Colonel Gordon was in command of the 6th Alabama Regiment, part of Rodes' Brigade, D. H. Hill's Division, and was posted in the Sunken Road at the center of the Confederate line. These Reminiscences were written some years later ...
On the elevated points beyond the narrow valley the Union batteries were rolled into position, and the Confederate heavy guns unlimbered to answer them. For one or more seconds, and before the first sounds reached us, we saw the great volumes of white smoke rolling from the mouths of McClellan's artillery. The next second brought the roar of the heavy discharges and the loud explosions of hostile shells in the midst of our lines, inaugurating the great battle. The Confederate batteries promptly responded; and while the artillery of both armies thundered, McClellan's compact columns of infantry fell upon the left of Lee's lines with the crushing weight of a land-slide. The Confederate battle line was too weak to withstand the momentum of such a charge. Pressed back, but neither hopelessly broken nor dismayed, the Southern troops, enthused by Lee's presence, reformed their lines, and, with a shout as piercing as the blast of a thousand bugles, rushed in counter-charge upon the exulting Federals, hurled them back in confusion, and recovered all the ground that had been lost.
Again and again, hour after hour, by charges and counter-charges, this portion of the field was lost and recovered, until the green corn that grew upon it looked as if it had been struck by a storm of bloody hail.
Up to this hour not a shot had been fired in my front. There was an ominous lull on the left. From sheer exhaustion, both sides, like battered and bleeding athletes, seemed willing to rest. General Lee took advantage of the respite and rode along his lines on the right and centre. He was accompanied by Division Commander General D. H. Hill. With that wonderful power which he possessed of divining the plans and purposes of his antagonist, General Lee had decided that the Union commander's next heavy blow would fall upon our centre, and those of us who held that important position were notified of this conclusion. We were cautioned to be prepared for a determined assault and urged to hold that centre at any sacrifice, as a break at that point would endanger his entire army. My troops held the most advanced position on this part of the field, and there was no supporting line behind us. It was evident, therefore, that my small force was to receive the first impact of the expected charge and to be subjected to the deadliest fire. To comfort General Lee and General Hill, and especially to make, if possible, my men still more resolute of purpose, I called aloud to these officers as they rode away: "These men are going to stay here, General, till the sun goes down or victory is won." Alas! many of the brave fellows are there now.
General Lee had scarcely reached his left before the predicted assault came. The day was clear and beautiful, with scarcely a cloud in the sky. The men in blue filed down the opposite slope, crossed the little stream (Antietam), and formed in my front, an assaulting column four lines deep. The front line came to a "charge bayonets," the other lines to a "right shoulder shift." The brave Union commander, superbly mounted, placed himself in front, while his band in rear cheered them with martial music. It was a thrilling spectacle. The entire force, I concluded, was composed of fresh troops from Washington or some camp of instruction. So far as I could see, every soldier wore white gaiters around his ankles. The banners above them had apparently never been discolored by the smoke and dust of battle. Their gleaming bayonets flashed like burnished silver in the sunlight. With the precision of step and perfect alignment of a holiday parade, this magnificent array moved to the charge, every step keeping time to the tap of the deep-sounding drum. As we stood looking upon that brilliant pageant, I thought, if I did not say, "What a pity to spoil with bullets such a scene of martial beauty!"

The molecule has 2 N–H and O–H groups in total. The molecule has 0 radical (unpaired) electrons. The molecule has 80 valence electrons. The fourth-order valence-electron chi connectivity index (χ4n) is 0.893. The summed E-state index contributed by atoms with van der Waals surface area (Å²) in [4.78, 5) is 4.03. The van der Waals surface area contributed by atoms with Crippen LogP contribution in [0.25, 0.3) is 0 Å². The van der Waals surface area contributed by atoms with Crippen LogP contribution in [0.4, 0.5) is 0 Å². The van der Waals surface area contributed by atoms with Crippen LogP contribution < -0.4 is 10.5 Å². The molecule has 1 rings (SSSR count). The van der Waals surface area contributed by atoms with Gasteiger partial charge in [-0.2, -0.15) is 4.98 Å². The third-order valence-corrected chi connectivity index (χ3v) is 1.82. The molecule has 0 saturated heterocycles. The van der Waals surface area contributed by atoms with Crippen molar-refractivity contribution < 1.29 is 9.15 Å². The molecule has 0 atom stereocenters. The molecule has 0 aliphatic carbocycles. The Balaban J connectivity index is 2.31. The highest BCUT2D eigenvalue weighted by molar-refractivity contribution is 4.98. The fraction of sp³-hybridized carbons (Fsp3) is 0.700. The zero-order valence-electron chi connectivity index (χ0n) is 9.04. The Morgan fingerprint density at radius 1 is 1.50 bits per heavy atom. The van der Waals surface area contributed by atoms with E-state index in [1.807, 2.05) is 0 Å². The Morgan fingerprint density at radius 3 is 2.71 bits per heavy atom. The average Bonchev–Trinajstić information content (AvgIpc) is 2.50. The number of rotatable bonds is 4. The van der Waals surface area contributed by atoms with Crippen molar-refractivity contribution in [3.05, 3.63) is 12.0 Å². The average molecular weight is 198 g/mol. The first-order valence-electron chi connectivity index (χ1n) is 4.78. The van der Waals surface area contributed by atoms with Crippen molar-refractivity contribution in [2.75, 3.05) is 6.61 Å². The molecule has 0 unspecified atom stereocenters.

Every act and movement of the Union commander in my front clearly indicated his purpose to discard bullets and depend upon bayonets. He essayed to break through Lee's centre by the crushing weight and momentum of his solid column. It was my business to prevent this; and how to do it with my single line was the tremendous problem which had to be solved, and solved quickly; for the column was coming. As I saw this solid mass of men moving upon me with determined step and front of steel, every conceivable plan of meeting and repelling it was rapidly considered. To oppose man against man and strength against strength was impossible; for there were four lines of blue to my one of gray. My first impulse was to open fire upon the compact mass as soon as it came within reach of my rifles, and to pour into its front an incessant hail-storm of bullets during its entire advance across the broad, open plain; but after a moment's reflection that plan was also discarded. It was rejected because, during the few minutes required for the column to reach my line, I could not hope to kill and disable a sufficient number of the enemy to reduce his strength to an equality with mine.
The only remaining plan was one which I had never tried but in the efficacy of which I had the utmost faith. It was to hold my fire until the advancing Federals were almost upon my lines, and then turn loose a sheet of flame and lead into their faces. I did not believe that any troops on earth, with empty guns in their hands, could withstand so sudden a shock and withering a fire.
The programme was fixed in my own mind, all horses were sent to the rear, and my men were at once directed to lie down upon the grass and clover. They were quickly made to understand, through my aides and line officers, that the Federals were coming upon them with unloaded guns; that not a shot would be fired at them, and that not one of our rifles was to be discharged until my voice should be heard from the centre commanding "Fire!" They were carefully instructed in the details. They were notified that I would stand at the centre, watching the advance, while they were lying upon their breasts with rifles pressed to their shoulders, and that they were not to expect my order to fire until the Federals were so close upon us that every Confederate bullet would take effect.
There was no artillery at this point upon either side, and not a rifle was discharged. The stillness was literally oppressive, as in close order, with the commander still riding in front, this column of Union infantry moved majestically in the charge. In a few minutes they were within easy range of our rifles, and some of my impatient men asked permission to fire. "Not yet," I replied. "Wait for the order." Soon they were so close that we might have seen the eagles on their buttons; but my brave and eager boys still waited for the order. Now the front rank was within a few rods of where I stood. It would not do to wait another second, and with all my lung power I shouted " Fire !" My rifles flamed and roared in the Federals' faces like a blinding blaze of lightning accompanied by the quick and deadly thunderbolt.